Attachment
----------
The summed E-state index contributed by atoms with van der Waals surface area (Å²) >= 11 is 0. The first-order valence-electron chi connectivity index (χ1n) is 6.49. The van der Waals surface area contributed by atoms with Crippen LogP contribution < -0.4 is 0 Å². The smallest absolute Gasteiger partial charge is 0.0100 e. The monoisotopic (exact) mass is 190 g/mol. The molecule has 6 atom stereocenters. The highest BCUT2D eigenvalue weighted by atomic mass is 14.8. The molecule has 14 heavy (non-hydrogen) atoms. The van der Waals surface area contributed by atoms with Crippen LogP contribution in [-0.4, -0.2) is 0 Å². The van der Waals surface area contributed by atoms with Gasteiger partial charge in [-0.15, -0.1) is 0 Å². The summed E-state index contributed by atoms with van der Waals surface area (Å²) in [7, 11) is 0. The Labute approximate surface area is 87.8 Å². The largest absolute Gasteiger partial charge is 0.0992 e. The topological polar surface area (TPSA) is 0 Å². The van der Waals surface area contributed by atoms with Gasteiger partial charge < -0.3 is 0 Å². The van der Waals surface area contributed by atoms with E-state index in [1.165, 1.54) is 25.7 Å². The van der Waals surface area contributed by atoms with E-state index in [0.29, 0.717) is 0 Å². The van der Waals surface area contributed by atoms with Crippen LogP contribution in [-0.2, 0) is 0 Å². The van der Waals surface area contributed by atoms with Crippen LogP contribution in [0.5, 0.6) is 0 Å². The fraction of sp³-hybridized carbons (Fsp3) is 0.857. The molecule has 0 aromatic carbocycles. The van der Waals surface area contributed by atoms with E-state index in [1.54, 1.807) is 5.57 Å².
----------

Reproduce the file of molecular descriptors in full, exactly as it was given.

The summed E-state index contributed by atoms with van der Waals surface area (Å²) >= 11 is 0. The first-order valence-electron chi connectivity index (χ1n) is 6.49. The van der Waals surface area contributed by atoms with Crippen LogP contribution < -0.4 is 0 Å². The smallest absolute Gasteiger partial charge is 0.0100 e. The monoisotopic (exact) mass is 190 g/mol. The molecule has 6 atom stereocenters. The highest BCUT2D eigenvalue weighted by atomic mass is 14.8. The molecule has 14 heavy (non-hydrogen) atoms. The van der Waals surface area contributed by atoms with Crippen LogP contribution in [-0.4, -0.2) is 0 Å². The van der Waals surface area contributed by atoms with Gasteiger partial charge in [-0.15, -0.1) is 0 Å². The summed E-state index contributed by atoms with van der Waals surface area (Å²) in [7, 11) is 0. The Labute approximate surface area is 87.8 Å². The largest absolute Gasteiger partial charge is 0.0992 e. The topological polar surface area (TPSA) is 0 Å². The van der Waals surface area contributed by atoms with Gasteiger partial charge < -0.3 is 0 Å². The van der Waals surface area contributed by atoms with E-state index in [1.165, 1.54) is 25.7 Å². The van der Waals surface area contributed by atoms with E-state index in [0.29, 0.717) is 0 Å². The van der Waals surface area contributed by atoms with Crippen LogP contribution in [-0.2, 0) is 0 Å². The van der Waals surface area contributed by atoms with Crippen LogP contribution in [0.5, 0.6) is 0 Å². The fraction of sp³-hybridized carbons (Fsp3) is 0.857. The molecule has 0 aromatic carbocycles. The van der Waals surface area contributed by atoms with E-state index in [1.54, 1.807) is 5.57 Å².